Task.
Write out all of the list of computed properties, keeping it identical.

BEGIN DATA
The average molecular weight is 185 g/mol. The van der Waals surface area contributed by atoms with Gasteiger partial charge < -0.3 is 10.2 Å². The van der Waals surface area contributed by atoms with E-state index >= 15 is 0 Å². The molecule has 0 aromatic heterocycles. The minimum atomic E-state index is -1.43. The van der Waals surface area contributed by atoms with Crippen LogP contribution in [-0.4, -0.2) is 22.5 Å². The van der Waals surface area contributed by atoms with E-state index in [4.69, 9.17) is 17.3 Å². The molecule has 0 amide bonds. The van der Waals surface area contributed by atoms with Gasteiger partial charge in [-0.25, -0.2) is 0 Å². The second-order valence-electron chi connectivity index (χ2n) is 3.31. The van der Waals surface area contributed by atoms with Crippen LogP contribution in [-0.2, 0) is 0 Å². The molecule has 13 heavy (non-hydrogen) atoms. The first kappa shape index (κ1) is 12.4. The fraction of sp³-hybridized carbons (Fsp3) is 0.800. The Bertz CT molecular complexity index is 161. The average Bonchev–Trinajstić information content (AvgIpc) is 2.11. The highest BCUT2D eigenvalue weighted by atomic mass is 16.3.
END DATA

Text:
The average molecular weight is 185 g/mol. The van der Waals surface area contributed by atoms with Gasteiger partial charge < -0.3 is 10.2 Å². The van der Waals surface area contributed by atoms with E-state index >= 15 is 0 Å². The molecule has 0 aromatic heterocycles. The minimum atomic E-state index is -1.43. The van der Waals surface area contributed by atoms with Crippen LogP contribution in [-0.4, -0.2) is 22.5 Å². The van der Waals surface area contributed by atoms with E-state index in [4.69, 9.17) is 17.3 Å². The molecule has 0 amide bonds. The van der Waals surface area contributed by atoms with Gasteiger partial charge in [-0.25, -0.2) is 0 Å². The second-order valence-electron chi connectivity index (χ2n) is 3.31. The van der Waals surface area contributed by atoms with Crippen LogP contribution in [-0.2, 0) is 0 Å². The molecule has 13 heavy (non-hydrogen) atoms. The first kappa shape index (κ1) is 12.4. The fraction of sp³-hybridized carbons (Fsp3) is 0.800. The Bertz CT molecular complexity index is 161. The average Bonchev–Trinajstić information content (AvgIpc) is 2.11. The highest BCUT2D eigenvalue weighted by atomic mass is 16.3.